Recognize the Armenian Genocide

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1 - Write to your MP

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MP Email Address {{mpemail}}

Here is a sample subject line: UK must recognise the Armenian Genocide

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Dear {{mpfname}} {{mplname}},

I am writing to you as a member of your constituency, regarding the British government’s current position on the Armenian Genocide, which is commemorated every year on 24th April. The entire academic world, the governments of 34 countries (including the USA, France, Canada, Germany, Scotland and Wales), the EU, and dozens of regional governments, humanitarian and religious organisations have rightly recognised the murder of 1.5 million Armenians by the Ottoman Turkish government between 1915 and 1923 as a genocide. However, the UK still does not – a correction of this position is long overdue.

The British government’s current position is that determinations of genocide should be made by competent courts, rather than by governments or non-judicial bodies. However, not only is this policy confusing – Parliament is now adding to its own list of atrocities it recognises as genocide, separately from government – but it completely fails to take into account the enormous body of evidence (a lot of which can be found in British archives) which has compelled so much of the wider world to acknowledge that what happened to the Armenians as a textbook example of genocide.

The UK has endorsed direct talks between the Republics of Turkey and Armenia as an alternative to recognition. However, this overlooks the way in which relations between the countries have deteriorated in the absence of third-party oversight. There is no evidence that Turkish President Erdogan’s authoritarian government is at all interested in exploring the subject, preferring instead to simultaneously deny the genocide and glorify it, even going as far as to label and modify what little Armenian cultural heritage remains unscathed in Turkey in such a way that it no longer appears Armenian.

Erdogan in May 2020 in a public speech referred to the survivors of the Genocide of Armenian, Greeks and Assyrians as “the leftovers of the sword”.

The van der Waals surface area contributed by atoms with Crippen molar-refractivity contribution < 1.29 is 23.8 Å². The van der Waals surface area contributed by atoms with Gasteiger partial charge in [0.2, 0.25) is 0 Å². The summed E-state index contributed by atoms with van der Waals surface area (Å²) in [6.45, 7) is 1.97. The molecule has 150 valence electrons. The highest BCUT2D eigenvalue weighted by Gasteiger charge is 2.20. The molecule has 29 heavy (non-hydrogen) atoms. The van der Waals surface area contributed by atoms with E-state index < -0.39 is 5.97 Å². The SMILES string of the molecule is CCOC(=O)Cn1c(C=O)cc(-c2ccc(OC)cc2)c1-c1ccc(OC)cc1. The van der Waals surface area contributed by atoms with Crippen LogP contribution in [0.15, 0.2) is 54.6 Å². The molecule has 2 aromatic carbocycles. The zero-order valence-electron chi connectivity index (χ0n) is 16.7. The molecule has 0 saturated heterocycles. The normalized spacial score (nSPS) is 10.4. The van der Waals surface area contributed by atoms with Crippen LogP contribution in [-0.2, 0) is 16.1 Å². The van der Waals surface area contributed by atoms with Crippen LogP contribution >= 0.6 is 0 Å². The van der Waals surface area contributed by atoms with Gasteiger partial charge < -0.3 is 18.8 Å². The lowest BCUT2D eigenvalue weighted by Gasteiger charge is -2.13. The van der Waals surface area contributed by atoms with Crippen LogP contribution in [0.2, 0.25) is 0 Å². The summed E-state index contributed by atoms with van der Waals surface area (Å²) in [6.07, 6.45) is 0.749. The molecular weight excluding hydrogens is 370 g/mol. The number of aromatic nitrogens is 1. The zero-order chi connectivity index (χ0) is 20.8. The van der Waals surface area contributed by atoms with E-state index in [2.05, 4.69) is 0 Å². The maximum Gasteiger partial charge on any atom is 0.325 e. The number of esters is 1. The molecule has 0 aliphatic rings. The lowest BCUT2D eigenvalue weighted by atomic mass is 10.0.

Turkey remains utterly hostile to Armenia, having closed its border to the latter since 1992, and its airspace in 2022. This hostility has filtered down to the global Turkish population – Armenophobia is rife in Turkey and remains a problem here in the UK as well. The Armenian Genocide memorial, installed in the London Borough of Ealing late last year, has already been vandalised.

The UK’s emphasis on dialogue is especially inappropriate considering Turkey’s recent and decisive support of an entrenched, multi-generational dictatorship, the Republic of Azerbaijan. It is no exaggeration to suggest that Azerbaijan seeks to finish what Turkey started in 1915 – the former having committed multiple massacres against Armenians as recently as 1992, expelled hundreds of thousands of Armenians from Azerbaijan and Nakhichevan, occupied Armenian territory in 2022, ethnically cleansed 120,000 Armenians from the Republic of Artsakh in September 2023, systematically destroyed acres of treasured Armenian cultural heritage in plain sight, and at the time of writing this letter, continuing to threaten to invade Armenia.

The influence of democratic states like the UK remains key to resolving these serious and longstanding problems, and facilitating genuine, long-term peace. The government must be bold, challenge impunity in all forms, exercise its considerable soft and hard power, and above all else, reaffirm its commitment to justice and affinity to truth by recognising the Genocide, thus sending a strong message to Turkish leadership to resolve this century-long saga in good faith and appreciation of historical fact.

I trust this is a message you will bear in mind as you carry out your duties as my representative in Parliament.

Yours faithfully,

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